Another attempt to locate the exact position of "A Harvest of Death".

rob63

Sergeant
Joined
Jul 13, 2012
Location
PA, but still a Hoosier
There is an exhaustive treatment of the subject here. Harvest of Death Location
I'm hoping to be able to get back out there tomorrow, and was already planning to try places closer to the Chambersburg road. Thanks for posting that, it certainly looks like the right spot to me and it will be interesting to see how the photos compare now that the motel is gone.
 

cwbuff

Corporal
Joined
Dec 21, 2010
Location
Virginia
I'm hoping to be able to get back out there tomorrow, and was already planning to try places closer to the Chambersburg road. Thanks for posting that, it certainly looks like the right spot to me and it will be interesting to see how the photos compare now that the motel is gone.
I have wondered why the author never went back to snap new pictures with the motel gone.
 

rob63

Sergeant
Joined
Jul 13, 2012
Location
PA, but still a Hoosier
I made it back out to the battlefield to try the John Cummings location, which is just a little down the road from the Scott Hartwig spot. This location is right next to the location where General Reynolds was killed. I know there are different things that Garry Adelman disputes about this location, but after standing there with hard copies of the Gardner photos in my hand I have no doubts that this is the correct area. My color photos are followed by greyscale conversions of my photos. I cropped my photos a little to fit the same general outline of the Gardner photos, but made sure to keep the foreground the same in each of them.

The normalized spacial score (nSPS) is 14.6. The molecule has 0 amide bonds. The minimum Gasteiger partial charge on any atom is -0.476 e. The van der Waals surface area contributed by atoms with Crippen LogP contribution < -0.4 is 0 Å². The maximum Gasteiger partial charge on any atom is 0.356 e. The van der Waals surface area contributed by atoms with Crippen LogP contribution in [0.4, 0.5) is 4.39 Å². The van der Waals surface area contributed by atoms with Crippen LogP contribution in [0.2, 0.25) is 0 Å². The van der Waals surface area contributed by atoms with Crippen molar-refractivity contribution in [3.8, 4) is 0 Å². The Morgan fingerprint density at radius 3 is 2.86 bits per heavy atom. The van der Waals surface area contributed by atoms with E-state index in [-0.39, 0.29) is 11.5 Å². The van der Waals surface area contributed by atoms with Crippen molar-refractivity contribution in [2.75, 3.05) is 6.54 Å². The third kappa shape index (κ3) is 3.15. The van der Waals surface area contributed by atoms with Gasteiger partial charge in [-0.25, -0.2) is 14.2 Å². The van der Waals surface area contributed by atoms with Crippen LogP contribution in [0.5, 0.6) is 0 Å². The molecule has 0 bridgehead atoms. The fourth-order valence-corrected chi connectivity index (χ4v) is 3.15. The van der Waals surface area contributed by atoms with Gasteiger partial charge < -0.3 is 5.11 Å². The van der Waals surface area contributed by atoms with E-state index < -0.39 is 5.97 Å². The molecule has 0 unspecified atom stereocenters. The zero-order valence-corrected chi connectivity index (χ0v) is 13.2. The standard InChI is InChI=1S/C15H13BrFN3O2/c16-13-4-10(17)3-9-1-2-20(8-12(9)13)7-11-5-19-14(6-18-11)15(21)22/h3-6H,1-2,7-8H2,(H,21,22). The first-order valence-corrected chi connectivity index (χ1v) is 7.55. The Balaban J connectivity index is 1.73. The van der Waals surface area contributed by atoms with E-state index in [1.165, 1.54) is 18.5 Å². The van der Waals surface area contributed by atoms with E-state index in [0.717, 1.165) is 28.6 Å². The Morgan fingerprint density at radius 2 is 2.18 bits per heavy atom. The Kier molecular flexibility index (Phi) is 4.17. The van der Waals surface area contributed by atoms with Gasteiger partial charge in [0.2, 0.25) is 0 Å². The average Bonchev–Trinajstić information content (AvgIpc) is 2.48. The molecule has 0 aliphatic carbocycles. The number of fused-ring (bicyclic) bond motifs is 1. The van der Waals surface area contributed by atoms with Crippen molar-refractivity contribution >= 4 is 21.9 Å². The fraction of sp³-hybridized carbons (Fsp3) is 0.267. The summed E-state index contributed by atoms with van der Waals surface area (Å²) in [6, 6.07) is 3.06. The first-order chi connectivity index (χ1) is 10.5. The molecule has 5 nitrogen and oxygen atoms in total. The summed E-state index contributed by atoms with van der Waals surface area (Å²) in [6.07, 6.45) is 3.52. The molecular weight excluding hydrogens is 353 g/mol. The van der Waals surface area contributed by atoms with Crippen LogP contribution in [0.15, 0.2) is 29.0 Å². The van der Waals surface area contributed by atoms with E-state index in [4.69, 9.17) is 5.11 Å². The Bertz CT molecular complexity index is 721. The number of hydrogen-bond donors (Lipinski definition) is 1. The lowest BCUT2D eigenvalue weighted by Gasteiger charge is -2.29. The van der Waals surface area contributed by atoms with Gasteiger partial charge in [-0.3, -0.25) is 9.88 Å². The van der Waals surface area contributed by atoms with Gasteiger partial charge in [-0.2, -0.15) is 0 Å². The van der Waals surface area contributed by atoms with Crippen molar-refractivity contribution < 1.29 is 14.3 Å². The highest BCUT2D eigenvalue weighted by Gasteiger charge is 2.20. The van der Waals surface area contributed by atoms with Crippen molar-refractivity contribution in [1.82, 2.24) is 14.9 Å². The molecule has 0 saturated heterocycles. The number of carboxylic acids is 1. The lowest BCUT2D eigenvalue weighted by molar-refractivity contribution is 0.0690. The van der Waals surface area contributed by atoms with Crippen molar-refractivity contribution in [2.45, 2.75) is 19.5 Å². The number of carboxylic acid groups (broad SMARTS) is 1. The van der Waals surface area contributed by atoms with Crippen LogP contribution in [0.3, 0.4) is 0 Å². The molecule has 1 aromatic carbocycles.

50B.jpg

51B.jpg

FWRF new crop.jpg


50A.jpg

51A.jpg

100A.jpg
 

dahenry

Private
Joined
Apr 7, 2012
Hi Rob,

Good work. That's the Mary Thompson house in the upper right hand corner of the first photo? Looks to be very close terrain wise. I'll see if I can find that fence line on the Bachelder maps.
How did you take the opposite direction shot, do you think it was in the neighborhood of 135 degrees clockwise from your first photo?

Dave
 

Tom Elmore

1st Lieutenant
Member of the Year
Joined
Jan 16, 2015
If indeed this location is opposite the east border of Herbst woods, then I believe we are looking mainly at the dead of the 151st Pennsylvania, although we cannot discount that some of the 142nd Pennsylvania might be included further south. When Federal units on both sides of the 151st fell back, the Confederates focused their attention on the 151st. Lieutenant Colonel George F. McFarland of the 151st wrote that while "we were holding the lines in our front in check handsomely, I could not close my eyes to the galling fire on both flanks, which was doing far more execution than that from the front ... the enemy's line on our left was slowly swinging around us ..." William Blodget of Company F wrote a memorable line to his wife: "Our poor boys fell around me like ripe apples in a storm."